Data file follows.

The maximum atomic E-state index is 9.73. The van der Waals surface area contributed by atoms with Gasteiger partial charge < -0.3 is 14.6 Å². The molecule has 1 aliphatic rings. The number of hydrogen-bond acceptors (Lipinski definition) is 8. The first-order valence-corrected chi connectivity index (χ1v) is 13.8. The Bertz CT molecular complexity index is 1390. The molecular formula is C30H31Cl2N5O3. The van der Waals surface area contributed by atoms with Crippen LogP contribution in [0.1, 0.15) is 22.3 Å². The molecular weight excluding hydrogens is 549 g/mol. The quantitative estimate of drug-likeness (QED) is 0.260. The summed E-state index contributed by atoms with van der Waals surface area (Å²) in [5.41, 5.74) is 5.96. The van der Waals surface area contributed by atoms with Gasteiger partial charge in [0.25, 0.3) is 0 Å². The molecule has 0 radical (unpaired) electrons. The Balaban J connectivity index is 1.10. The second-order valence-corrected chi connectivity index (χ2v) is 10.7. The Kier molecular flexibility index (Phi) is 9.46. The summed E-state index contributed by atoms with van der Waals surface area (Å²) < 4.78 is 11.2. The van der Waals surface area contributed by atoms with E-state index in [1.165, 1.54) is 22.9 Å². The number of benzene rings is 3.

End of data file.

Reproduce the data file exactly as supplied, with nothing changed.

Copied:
The maximum atomic E-state index is 9.73. The van der Waals surface area contributed by atoms with Gasteiger partial charge < -0.3 is 14.6 Å². The molecule has 1 aliphatic rings. The number of hydrogen-bond acceptors (Lipinski definition) is 8. The first-order valence-corrected chi connectivity index (χ1v) is 13.8. The Bertz CT molecular complexity index is 1390. The molecular formula is C30H31Cl2N5O3. The van der Waals surface area contributed by atoms with Crippen LogP contribution in [0.1, 0.15) is 22.3 Å². The molecular weight excluding hydrogens is 549 g/mol. The quantitative estimate of drug-likeness (QED) is 0.260. The summed E-state index contributed by atoms with van der Waals surface area (Å²) in [5.41, 5.74) is 5.96. The van der Waals surface area contributed by atoms with Gasteiger partial charge in [0.25, 0.3) is 0 Å². The molecule has 0 radical (unpaired) electrons. The Balaban J connectivity index is 1.10. The second-order valence-corrected chi connectivity index (χ2v) is 10.7. The Kier molecular flexibility index (Phi) is 9.46. The summed E-state index contributed by atoms with van der Waals surface area (Å²) < 4.78 is 11.2. The van der Waals surface area contributed by atoms with E-state index in [1.165, 1.54) is 22.9 Å². The number of benzene rings is 3.